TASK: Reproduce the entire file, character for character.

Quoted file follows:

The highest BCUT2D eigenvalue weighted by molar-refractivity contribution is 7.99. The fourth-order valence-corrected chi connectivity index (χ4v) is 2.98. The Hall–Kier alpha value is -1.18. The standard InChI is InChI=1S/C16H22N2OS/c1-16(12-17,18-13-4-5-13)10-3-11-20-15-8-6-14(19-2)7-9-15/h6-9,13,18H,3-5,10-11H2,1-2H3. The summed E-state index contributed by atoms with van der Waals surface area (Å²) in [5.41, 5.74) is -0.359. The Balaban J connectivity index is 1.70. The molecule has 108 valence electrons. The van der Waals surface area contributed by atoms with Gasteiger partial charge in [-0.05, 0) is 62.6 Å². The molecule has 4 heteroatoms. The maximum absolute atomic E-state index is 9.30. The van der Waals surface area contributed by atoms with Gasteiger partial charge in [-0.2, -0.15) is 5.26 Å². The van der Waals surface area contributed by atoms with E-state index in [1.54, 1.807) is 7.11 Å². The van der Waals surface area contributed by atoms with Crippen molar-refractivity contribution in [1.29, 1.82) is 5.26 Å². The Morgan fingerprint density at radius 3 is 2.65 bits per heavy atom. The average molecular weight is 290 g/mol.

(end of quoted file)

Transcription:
The highest BCUT2D eigenvalue weighted by molar-refractivity contribution is 7.99. The fourth-order valence-corrected chi connectivity index (χ4v) is 2.98. The Hall–Kier alpha value is -1.18. The standard InChI is InChI=1S/C16H22N2OS/c1-16(12-17,18-13-4-5-13)10-3-11-20-15-8-6-14(19-2)7-9-15/h6-9,13,18H,3-5,10-11H2,1-2H3. The summed E-state index contributed by atoms with van der Waals surface area (Å²) in [5.41, 5.74) is -0.359. The Balaban J connectivity index is 1.70. The molecule has 108 valence electrons. The van der Waals surface area contributed by atoms with Gasteiger partial charge in [-0.05, 0) is 62.6 Å². The molecule has 4 heteroatoms. The maximum absolute atomic E-state index is 9.30. The van der Waals surface area contributed by atoms with Gasteiger partial charge in [-0.2, -0.15) is 5.26 Å². The van der Waals surface area contributed by atoms with E-state index in [1.54, 1.807) is 7.11 Å². The van der Waals surface area contributed by atoms with Crippen molar-refractivity contribution in [1.29, 1.82) is 5.26 Å². The Morgan fingerprint density at radius 3 is 2.65 bits per heavy atom. The average molecular weight is 290 g/mol.